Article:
• Track 6-11Mycotoxicology
  • Track 6-12Parasitology And Mycology
  • Track 6-13Clinical Virology and Bacteriology
  • Track 6-14Recent Breakthrough in Infectious Diseases (Ebola,Parasitic infections, Zoonotic Diseases,Scarlet Fever, Influenza)
  • Track 6-15Detection Technologies and MolecularDiagnosis
  • Track 7-1Geo Dynamics
  • Track 7-2Microbial Reduction of Azo Dyes
  • Track 7-3Biogeochemistry of metals and pollutants
  • Track 7-4Microbial Reduction of Iron
  • Track 7-5Nano particles and colloids
  • Track 7-6Biogeochemistry of radioactive waste and isotopes
Water is essential to life. An adequate, safe and accessible supply must be available to all. Improving access to safe drinking-water can result in significant benefits to health. Every effort should be made to achieve a drinking water quality as safe as possible. Many people struggle to obtain access to safe water. A clean and treated water supply to each house may be the norm in Europe and North America, but in developing countries, access to both clean water and sanitation are not the rule, and waterborne infections are common. Two and a half billion people have no access to improved sanitation, and more than 1.5 million children die each year from diarrheal diseases .According to the WHO, the mortality of water associated diseases exceeds 5 million people per year. From these, more that 50% are microbial intestinal infections, with cholera standing out in the first place. The greatest microbial risks are associated with ingestion of water that is contaminated with human or animal feces. Wastewater discharges in fresh waters and costal seawaters are the major source of fecal microorganisms, including pathogens.
  • Track 8-1Exposure
  • Track 8-2Safety and Pollution Control
  • Track 8-3Health Illness, Risks and Hazards
  • Track 8-4Different sources of Water
  • Track 8-5Treatment for water borne diseases
  • Track 8-6Water management and treatment
  • Track 8-7Diseases caused by water pollution
  • Track 8-8Water Borne Diseases
  • Track 9-1Recent trends in detection of microbial toxins
  • Track 9-2Basic research on microarraying
  • Track 9-3Carbohydrate arrays
  • Track 9-4Clinical utility of gene expression signatures
  • Track 9-5DNA microarrays vs next-generation sequencing
  • Track 9-6In-situ production of protein arrays
  • Track 9-7Microarray analysis for preimplantation diagnostics
  • Track 9-8Novel technology developments & new directions
  • Track 9-9Pre- & post-natal chromosomal microarray analysis
  • Track 9-10Protein arrays in clinical practice
  • Track 9-11RNA analysis
  • Track 9-12Biodetection and biosensors
  • Track 9-13Laboratory diagnosis of human parasitic infections
  • Track 9-14Contributions of imaging techniques
  • Track 9-15Methods for antibacterial susceptibility testing
  • Track 9-16Biomarker tools in microbial diagnosis
  • Track 9-17Nanotechnology in microbial and viral detection
  • Track 9-18Advances in qPCR and dPCR
  • Track 9-19Bioanalytical Sensors
  • Track 9-20Centrifugal Microfluidics
  • Track 9-21Developments in label free detection
  • Track 9-22Market orientated device development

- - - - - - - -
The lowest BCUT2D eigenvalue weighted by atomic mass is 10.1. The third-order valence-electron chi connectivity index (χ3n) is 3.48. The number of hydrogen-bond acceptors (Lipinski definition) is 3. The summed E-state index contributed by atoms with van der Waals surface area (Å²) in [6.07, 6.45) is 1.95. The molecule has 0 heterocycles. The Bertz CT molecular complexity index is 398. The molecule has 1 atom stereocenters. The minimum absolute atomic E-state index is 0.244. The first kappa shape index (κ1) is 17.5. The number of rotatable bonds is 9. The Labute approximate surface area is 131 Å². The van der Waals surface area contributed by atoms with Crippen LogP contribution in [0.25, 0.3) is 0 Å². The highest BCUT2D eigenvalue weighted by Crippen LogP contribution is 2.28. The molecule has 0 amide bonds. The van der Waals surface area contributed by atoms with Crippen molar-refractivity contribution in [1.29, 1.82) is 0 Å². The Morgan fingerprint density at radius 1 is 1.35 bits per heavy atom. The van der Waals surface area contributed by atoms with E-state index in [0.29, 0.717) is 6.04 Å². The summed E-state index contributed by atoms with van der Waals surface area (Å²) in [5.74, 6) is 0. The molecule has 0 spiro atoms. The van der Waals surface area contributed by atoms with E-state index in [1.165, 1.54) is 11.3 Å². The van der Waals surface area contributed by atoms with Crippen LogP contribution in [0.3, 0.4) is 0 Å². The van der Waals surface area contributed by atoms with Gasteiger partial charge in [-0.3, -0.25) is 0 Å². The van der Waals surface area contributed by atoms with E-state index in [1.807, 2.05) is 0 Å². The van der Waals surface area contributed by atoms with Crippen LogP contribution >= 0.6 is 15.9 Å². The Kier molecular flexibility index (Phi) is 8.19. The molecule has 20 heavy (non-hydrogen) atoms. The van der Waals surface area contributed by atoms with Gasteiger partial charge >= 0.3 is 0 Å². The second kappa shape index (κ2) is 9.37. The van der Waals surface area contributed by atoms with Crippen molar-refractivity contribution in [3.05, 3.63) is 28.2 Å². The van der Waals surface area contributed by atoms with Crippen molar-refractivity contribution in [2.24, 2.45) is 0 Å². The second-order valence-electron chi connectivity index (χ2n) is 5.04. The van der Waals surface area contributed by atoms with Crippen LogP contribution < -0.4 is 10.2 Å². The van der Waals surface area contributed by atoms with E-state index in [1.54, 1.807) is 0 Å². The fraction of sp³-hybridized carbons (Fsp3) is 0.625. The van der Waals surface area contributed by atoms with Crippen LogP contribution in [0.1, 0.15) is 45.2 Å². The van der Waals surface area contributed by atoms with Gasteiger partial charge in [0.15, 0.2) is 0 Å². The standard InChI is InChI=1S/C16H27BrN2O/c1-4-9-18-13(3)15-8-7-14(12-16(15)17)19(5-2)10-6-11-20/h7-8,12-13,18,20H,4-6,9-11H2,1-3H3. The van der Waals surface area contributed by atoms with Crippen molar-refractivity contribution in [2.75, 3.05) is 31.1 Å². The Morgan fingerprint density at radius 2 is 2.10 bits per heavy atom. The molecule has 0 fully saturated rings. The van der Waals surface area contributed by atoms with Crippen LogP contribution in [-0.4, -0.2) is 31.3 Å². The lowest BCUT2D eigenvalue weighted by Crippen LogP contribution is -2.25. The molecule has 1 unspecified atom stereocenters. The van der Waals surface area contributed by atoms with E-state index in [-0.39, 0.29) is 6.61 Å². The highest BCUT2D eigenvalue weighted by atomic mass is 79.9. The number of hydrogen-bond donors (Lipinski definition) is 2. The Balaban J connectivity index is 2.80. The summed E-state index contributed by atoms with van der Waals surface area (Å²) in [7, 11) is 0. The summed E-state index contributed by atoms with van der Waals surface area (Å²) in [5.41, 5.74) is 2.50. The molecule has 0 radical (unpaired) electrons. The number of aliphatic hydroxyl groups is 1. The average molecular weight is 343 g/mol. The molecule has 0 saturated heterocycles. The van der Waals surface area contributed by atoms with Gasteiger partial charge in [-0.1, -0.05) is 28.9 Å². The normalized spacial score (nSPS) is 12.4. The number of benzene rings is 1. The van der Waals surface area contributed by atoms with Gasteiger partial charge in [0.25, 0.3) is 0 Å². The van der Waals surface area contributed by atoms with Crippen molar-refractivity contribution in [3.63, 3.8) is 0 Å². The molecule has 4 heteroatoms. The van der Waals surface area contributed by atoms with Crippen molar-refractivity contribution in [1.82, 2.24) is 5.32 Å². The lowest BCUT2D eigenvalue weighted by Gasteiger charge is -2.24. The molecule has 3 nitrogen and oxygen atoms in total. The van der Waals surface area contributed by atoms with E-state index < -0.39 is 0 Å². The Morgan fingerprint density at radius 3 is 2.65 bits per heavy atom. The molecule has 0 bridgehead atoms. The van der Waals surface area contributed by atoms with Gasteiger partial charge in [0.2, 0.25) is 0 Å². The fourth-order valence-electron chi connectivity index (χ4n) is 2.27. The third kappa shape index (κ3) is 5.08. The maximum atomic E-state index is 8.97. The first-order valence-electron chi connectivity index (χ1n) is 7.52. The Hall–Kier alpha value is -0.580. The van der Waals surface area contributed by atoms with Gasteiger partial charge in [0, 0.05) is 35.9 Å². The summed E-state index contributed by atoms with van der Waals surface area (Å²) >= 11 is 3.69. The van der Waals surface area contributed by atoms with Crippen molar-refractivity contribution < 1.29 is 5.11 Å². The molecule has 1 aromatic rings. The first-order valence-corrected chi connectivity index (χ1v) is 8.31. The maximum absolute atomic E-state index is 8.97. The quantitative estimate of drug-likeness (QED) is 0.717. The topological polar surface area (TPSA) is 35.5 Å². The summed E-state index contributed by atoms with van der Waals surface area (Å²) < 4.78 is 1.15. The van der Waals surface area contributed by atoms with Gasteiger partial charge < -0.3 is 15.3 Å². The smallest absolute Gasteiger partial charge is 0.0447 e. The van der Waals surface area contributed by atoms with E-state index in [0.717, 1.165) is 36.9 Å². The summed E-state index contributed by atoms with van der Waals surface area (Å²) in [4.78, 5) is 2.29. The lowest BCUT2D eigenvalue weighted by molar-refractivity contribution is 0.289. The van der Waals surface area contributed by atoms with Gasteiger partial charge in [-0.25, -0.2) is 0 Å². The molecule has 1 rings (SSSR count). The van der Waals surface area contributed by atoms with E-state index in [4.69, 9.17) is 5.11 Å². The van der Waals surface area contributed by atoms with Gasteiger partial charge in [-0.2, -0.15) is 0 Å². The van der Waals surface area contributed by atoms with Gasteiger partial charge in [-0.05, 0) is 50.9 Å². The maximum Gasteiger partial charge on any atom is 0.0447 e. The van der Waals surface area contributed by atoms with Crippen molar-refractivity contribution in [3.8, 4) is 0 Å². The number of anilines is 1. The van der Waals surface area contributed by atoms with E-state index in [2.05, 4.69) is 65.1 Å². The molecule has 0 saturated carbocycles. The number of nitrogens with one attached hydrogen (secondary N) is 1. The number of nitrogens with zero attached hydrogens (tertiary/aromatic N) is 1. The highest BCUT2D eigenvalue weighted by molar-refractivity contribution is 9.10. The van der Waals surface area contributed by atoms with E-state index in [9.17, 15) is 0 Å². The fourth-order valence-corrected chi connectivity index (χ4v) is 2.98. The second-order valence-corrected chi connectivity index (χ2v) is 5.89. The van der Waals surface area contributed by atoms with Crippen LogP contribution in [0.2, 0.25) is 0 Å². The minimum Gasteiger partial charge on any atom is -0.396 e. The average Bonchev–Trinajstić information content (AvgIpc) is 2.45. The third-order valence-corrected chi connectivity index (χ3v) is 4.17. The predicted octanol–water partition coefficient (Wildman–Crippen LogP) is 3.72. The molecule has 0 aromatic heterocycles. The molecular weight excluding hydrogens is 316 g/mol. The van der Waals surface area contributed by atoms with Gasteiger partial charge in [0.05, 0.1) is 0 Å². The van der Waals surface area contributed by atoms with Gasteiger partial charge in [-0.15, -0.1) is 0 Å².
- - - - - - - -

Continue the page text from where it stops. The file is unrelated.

• Track 9-23Clinical Applications of Mass Spectrometry
  • Track 9-24Circulating biomarkers
Pharmaceutical Microbiology is an applied branch of Microbiology. It involves the study of microorganisms associated with the manufacture of pharmaceuticals e.g. minimizing the number of microorganisms in a process environment, omitting microorganisms and microbial by-products like exotoxin and endotoxin from water and other starting materials, and ascertaining the culminated pharmaceutical product is sterile Other aspects of pharmaceutical microbiology include the research and development of anti-infective agents, the utilization of microorganisms to detect mutagenic and carcinogenic activity in prospective drugs, and the utilization of microorganisms in the manufacture of pharmaceutical products like insulin and human magnification hormone. Pharmaceutical microbiologists are required to assess cleanrooms and controlled environments for contamination (viable and particulate) and to introduce contamination control strategies. This includes a construal of peril assessment. . While inoculation of human pathogenic bacteria, fungi or viruses poses the most conspicuous peril to the patient, it should additionally be realized that microorganisms conventionally regarded as non-pathogenic which inadvertently gain access to body cavities in sufficiently astronomically immense numbers can withal result in an astringent, often fatal, infection. Consequently, injections, ophthalmic preparations, irrigation fluids, dialysis solutions, sutures and ligatures, implants, certain surgical dressings, as well as instruments indispensable for their utilization or administration, must be presented for use in a sterile condition and in such a way that they remain sterile throughout the period of avail. Principles of the methods employed to sterilize pharmaceutical products are autoclaving and filtration as opportune methods applicable to aqueous liquids, and dry heat for nonaqueous and dry solid preparations.
  • Track 11-1Biotechnology and liquid biofuel production
  • Track 11-2Innovative biorefineries concepts for various industries
  • Track 11-3Production plant management
  • Track 11-4Thermal, chemical & biochemical techniques for biomass conversion
  • Track 11-5Crops for biodiesel production
  • Track 11-6Applications & environmental impact of biodiesel
  • Track 11-7Biodiesel as automobile fuel
  • Track 11-8Market potential of biogas reactors
  • Track 11-9Large scale biogas production & challenges
  • Track 11-10Commercialization of algae biofuels
  • Track 11-11Algae harvesting and oil extraction systems
  • Track 11-12Generations of bioalcohols & scope of advancement